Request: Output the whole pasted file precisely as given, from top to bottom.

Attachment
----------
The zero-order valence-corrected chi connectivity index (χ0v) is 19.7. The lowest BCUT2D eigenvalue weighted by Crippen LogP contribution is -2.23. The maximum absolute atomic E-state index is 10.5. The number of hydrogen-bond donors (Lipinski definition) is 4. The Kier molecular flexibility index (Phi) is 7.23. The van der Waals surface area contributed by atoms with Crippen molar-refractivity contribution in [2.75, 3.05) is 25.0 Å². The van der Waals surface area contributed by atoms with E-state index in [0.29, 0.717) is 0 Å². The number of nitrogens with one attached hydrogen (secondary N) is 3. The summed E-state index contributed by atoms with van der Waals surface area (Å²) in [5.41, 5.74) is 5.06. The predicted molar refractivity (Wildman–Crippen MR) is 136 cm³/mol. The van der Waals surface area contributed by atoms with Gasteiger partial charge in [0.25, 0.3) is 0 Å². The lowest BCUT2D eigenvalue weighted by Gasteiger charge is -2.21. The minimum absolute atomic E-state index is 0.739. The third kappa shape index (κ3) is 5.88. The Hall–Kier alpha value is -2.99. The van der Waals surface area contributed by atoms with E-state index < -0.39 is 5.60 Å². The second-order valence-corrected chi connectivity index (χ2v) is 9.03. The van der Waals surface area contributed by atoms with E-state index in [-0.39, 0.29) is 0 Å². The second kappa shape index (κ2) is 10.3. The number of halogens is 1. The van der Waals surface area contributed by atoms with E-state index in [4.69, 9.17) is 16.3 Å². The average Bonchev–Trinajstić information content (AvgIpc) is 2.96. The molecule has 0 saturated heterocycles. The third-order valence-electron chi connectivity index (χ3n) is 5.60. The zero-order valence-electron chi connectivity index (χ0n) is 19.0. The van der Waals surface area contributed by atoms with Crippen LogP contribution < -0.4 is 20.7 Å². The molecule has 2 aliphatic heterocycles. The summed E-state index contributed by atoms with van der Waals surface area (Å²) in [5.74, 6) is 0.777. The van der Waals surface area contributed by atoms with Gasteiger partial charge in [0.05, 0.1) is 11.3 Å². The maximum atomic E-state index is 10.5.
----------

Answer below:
The zero-order valence-corrected chi connectivity index (χ0v) is 19.7. The lowest BCUT2D eigenvalue weighted by Crippen LogP contribution is -2.23. The maximum absolute atomic E-state index is 10.5. The number of hydrogen-bond donors (Lipinski definition) is 4. The Kier molecular flexibility index (Phi) is 7.23. The van der Waals surface area contributed by atoms with Crippen molar-refractivity contribution in [2.75, 3.05) is 25.0 Å². The van der Waals surface area contributed by atoms with E-state index in [0.29, 0.717) is 0 Å². The number of nitrogens with one attached hydrogen (secondary N) is 3. The summed E-state index contributed by atoms with van der Waals surface area (Å²) in [5.41, 5.74) is 5.06. The predicted molar refractivity (Wildman–Crippen MR) is 136 cm³/mol. The van der Waals surface area contributed by atoms with Gasteiger partial charge in [0.25, 0.3) is 0 Å². The lowest BCUT2D eigenvalue weighted by Gasteiger charge is -2.21. The minimum absolute atomic E-state index is 0.739. The third kappa shape index (κ3) is 5.88. The Hall–Kier alpha value is -2.99. The van der Waals surface area contributed by atoms with E-state index < -0.39 is 5.60 Å². The second-order valence-corrected chi connectivity index (χ2v) is 9.03. The van der Waals surface area contributed by atoms with E-state index in [-0.39, 0.29) is 0 Å². The second kappa shape index (κ2) is 10.3. The number of halogens is 1. The van der Waals surface area contributed by atoms with E-state index in [4.69, 9.17) is 16.3 Å². The average Bonchev–Trinajstić information content (AvgIpc) is 2.96. The molecule has 0 saturated heterocycles. The third-order valence-electron chi connectivity index (χ3n) is 5.60. The zero-order valence-electron chi connectivity index (χ0n) is 19.0. The van der Waals surface area contributed by atoms with Crippen LogP contribution < -0.4 is 20.7 Å². The molecule has 2 aliphatic heterocycles. The summed E-state index contributed by atoms with van der Waals surface area (Å²) in [5.74, 6) is 0.777. The van der Waals surface area contributed by atoms with Gasteiger partial charge in [0.05, 0.1) is 11.3 Å². The maximum atomic E-state index is 10.5.